Do you ever get frustrated with petty conflicts at work? You’re not alone.
A whopping 93% of workers report being affected in a negative manner by conflict.
The other variable is the length of time consumed by on-going, unresolved conflict.
Even worse is the fact that litigation for workplace harassment and hostile work environments has gone up exponentially in the past decade, and still growing.
BIG QUESTION: Why do tensions at work get so dialed up?
BIG ANSWER: The intensity of change is increasing at an alarming rate. AND, time starvation along with generalized anxiety is becoming the norm which makes us all less productive and more defensive.
While conflict will never go away totally, it can be tamed effectively.
Here is my response to Sandra, a senior vice president who said, well, let her say it in her own words.
“Dear Dr. Lafair,
I’m feeling so bleak these days, and it seems to be getting worse. I drag myself out of bed, having tossed and turned all night. Why, because I have some nasty direct reports who are driving me crazy. It seems that no matter what I say to them or how I say it, it falls on deaf ears. There are four of them and my name for them is so bad I don’t even want to put it here.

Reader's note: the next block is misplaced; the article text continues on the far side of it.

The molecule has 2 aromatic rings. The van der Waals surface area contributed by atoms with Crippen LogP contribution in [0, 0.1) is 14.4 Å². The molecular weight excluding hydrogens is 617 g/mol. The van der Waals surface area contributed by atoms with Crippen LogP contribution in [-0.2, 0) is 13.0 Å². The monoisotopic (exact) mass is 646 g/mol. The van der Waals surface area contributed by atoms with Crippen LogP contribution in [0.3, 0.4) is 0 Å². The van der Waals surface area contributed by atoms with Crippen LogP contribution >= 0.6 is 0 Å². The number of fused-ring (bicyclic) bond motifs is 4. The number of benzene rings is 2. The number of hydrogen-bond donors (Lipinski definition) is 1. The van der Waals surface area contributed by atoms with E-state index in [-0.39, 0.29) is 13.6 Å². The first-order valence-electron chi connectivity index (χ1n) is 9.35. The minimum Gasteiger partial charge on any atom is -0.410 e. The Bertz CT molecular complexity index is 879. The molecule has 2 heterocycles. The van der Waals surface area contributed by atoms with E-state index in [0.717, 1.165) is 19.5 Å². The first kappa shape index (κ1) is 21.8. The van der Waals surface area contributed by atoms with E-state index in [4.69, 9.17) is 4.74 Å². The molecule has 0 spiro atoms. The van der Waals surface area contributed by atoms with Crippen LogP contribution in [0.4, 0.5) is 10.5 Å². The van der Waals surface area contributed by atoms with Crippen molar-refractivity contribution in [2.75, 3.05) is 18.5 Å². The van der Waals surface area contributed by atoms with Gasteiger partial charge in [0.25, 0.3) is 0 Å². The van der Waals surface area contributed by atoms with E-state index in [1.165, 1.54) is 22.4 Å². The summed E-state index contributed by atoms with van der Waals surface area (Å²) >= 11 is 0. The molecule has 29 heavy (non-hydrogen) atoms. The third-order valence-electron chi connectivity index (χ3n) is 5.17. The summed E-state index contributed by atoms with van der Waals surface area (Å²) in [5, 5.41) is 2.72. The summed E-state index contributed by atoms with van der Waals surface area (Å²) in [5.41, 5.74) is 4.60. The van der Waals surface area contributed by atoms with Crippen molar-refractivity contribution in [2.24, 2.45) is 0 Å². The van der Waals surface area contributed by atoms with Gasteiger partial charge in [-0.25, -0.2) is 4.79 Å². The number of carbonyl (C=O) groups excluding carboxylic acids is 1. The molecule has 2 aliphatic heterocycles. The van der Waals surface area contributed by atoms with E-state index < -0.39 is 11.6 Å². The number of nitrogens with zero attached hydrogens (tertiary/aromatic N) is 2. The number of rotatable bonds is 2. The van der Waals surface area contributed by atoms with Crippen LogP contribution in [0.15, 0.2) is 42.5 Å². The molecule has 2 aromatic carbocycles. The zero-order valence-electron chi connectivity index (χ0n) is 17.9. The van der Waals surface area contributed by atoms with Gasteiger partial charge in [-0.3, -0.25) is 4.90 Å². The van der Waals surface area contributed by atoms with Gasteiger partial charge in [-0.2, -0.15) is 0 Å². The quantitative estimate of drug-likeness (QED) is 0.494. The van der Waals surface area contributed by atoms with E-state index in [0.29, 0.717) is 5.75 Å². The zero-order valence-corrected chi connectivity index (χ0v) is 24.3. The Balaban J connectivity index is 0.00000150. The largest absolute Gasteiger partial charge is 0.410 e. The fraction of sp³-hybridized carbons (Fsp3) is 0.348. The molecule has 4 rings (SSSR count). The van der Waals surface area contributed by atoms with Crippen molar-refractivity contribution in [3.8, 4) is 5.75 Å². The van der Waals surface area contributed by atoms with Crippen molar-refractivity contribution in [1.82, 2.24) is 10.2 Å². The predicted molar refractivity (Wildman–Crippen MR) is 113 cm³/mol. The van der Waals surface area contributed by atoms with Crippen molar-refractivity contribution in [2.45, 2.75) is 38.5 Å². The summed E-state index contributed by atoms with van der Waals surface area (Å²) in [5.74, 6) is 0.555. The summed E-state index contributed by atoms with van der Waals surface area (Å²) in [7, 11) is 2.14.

Well, for clarity to help you give me an answer, they are The F##king Four. Not original, yet I guess it makes me feel better, well not better, just more stable.
Anyway, am I missing something? Can I communicate better? I love some of the ideas about communicating more effectively in Don’t Bring It to Work. However, I need more insight from you, please.”
Here is my response to Sandra:
“Communication is both simple and complex at the same time. Hey, I hear you thinking, well, that’s not much help.
Let me continue…
We have dumbed down the way we communicate with each other. So, I am going to give you a few ideas to use when you next talk with your “Fabulous Four” and see if they make a difference.
The Fabulous Four
Think before you speak: You know this, you’re a seasoned professional. However, please take a few minutes before you meet and make sure you know the direction you want to take in talking with the others. Be specific in what outcome you are hoping for.
Silence is still communicating: Lean into those awkward moments of silence. Often this is where the best communication occurs. If you wait the others will tell you what is really going on underneath the obvious. Ya gotta wait!
Be visual: Our world is filled with color and sound so when you use words to describe your thoughts and feelings you help others see and feel what you want to really communicate. Talk about feeling blue, or seeing red, or looking for the yellow of sunshine. Find your own style and descriptive words.
Get the BUT out of your YES: Qualifies are deal-breakers. What I mean is that when you acknowledge what the other person says and then add a “BUT” no one really hears the acknowledgment. They get stuck on the BUT. Change to AND when you want to add something. I promise it will make a difference.
You are the major ingredient in making conflict move faster or slower.
Take a deep breath a big deep breath and lead the way.”